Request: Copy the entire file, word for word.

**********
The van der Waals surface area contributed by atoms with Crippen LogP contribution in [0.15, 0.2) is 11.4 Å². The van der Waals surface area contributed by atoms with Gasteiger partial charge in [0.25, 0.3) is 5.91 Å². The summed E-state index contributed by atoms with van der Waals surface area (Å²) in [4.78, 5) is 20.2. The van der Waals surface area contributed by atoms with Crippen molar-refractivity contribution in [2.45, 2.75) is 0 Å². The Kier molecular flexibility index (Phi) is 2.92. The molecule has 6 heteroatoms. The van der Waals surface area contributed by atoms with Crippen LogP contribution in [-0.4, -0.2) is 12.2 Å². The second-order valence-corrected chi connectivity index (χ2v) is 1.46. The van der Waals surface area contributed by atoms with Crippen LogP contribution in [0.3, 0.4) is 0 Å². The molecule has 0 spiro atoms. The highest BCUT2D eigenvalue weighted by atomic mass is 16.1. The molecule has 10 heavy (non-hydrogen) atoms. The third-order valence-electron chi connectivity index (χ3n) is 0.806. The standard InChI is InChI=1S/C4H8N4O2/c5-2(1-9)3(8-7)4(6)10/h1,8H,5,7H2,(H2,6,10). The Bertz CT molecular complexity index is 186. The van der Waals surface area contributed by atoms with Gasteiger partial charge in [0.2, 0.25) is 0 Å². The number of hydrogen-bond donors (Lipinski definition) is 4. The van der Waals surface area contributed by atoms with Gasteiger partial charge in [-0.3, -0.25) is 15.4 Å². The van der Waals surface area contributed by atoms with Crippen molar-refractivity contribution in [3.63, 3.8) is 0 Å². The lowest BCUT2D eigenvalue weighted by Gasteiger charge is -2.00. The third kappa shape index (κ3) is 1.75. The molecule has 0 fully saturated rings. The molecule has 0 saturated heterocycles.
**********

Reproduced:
The van der Waals surface area contributed by atoms with Crippen LogP contribution in [0.15, 0.2) is 11.4 Å². The van der Waals surface area contributed by atoms with Gasteiger partial charge in [0.25, 0.3) is 5.91 Å². The summed E-state index contributed by atoms with van der Waals surface area (Å²) in [4.78, 5) is 20.2. The van der Waals surface area contributed by atoms with Crippen molar-refractivity contribution in [2.45, 2.75) is 0 Å². The Kier molecular flexibility index (Phi) is 2.92. The molecule has 6 heteroatoms. The van der Waals surface area contributed by atoms with Crippen LogP contribution in [-0.4, -0.2) is 12.2 Å². The second-order valence-corrected chi connectivity index (χ2v) is 1.46. The van der Waals surface area contributed by atoms with Crippen LogP contribution in [0.3, 0.4) is 0 Å². The molecule has 0 spiro atoms. The highest BCUT2D eigenvalue weighted by atomic mass is 16.1. The molecule has 10 heavy (non-hydrogen) atoms. The third-order valence-electron chi connectivity index (χ3n) is 0.806. The standard InChI is InChI=1S/C4H8N4O2/c5-2(1-9)3(8-7)4(6)10/h1,8H,5,7H2,(H2,6,10). The Bertz CT molecular complexity index is 186. The van der Waals surface area contributed by atoms with Gasteiger partial charge in [0.2, 0.25) is 0 Å². The number of hydrogen-bond donors (Lipinski definition) is 4. The van der Waals surface area contributed by atoms with Gasteiger partial charge in [-0.3, -0.25) is 15.4 Å². The van der Waals surface area contributed by atoms with Crippen molar-refractivity contribution in [3.63, 3.8) is 0 Å². The lowest BCUT2D eigenvalue weighted by Gasteiger charge is -2.00. The third kappa shape index (κ3) is 1.75. The molecule has 0 fully saturated rings. The molecule has 0 saturated heterocycles.